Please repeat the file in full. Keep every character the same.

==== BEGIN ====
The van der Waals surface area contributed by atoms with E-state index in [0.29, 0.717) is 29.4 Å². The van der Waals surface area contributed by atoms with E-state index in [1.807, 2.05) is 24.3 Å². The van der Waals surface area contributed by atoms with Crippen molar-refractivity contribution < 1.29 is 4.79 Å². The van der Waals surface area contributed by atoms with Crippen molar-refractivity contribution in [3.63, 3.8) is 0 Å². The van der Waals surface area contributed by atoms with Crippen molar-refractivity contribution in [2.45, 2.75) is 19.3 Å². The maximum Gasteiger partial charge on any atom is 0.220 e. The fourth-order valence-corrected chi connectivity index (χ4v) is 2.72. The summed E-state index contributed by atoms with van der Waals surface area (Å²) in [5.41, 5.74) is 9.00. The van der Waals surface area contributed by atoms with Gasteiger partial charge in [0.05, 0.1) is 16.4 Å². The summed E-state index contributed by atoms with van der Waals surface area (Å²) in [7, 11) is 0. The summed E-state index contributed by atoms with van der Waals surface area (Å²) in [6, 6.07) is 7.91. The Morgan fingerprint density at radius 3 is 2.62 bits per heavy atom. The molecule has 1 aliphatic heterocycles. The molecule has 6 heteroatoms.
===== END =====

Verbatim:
The van der Waals surface area contributed by atoms with E-state index in [0.29, 0.717) is 29.4 Å². The van der Waals surface area contributed by atoms with E-state index in [1.807, 2.05) is 24.3 Å². The van der Waals surface area contributed by atoms with Crippen molar-refractivity contribution < 1.29 is 4.79 Å². The van der Waals surface area contributed by atoms with Crippen molar-refractivity contribution in [3.63, 3.8) is 0 Å². The van der Waals surface area contributed by atoms with Crippen molar-refractivity contribution in [2.45, 2.75) is 19.3 Å². The maximum Gasteiger partial charge on any atom is 0.220 e. The fourth-order valence-corrected chi connectivity index (χ4v) is 2.72. The summed E-state index contributed by atoms with van der Waals surface area (Å²) in [5.41, 5.74) is 9.00. The van der Waals surface area contributed by atoms with Gasteiger partial charge in [0.05, 0.1) is 16.4 Å². The summed E-state index contributed by atoms with van der Waals surface area (Å²) in [7, 11) is 0. The summed E-state index contributed by atoms with van der Waals surface area (Å²) in [6, 6.07) is 7.91. The Morgan fingerprint density at radius 3 is 2.62 bits per heavy atom. The molecule has 1 aliphatic heterocycles. The molecule has 6 heteroatoms.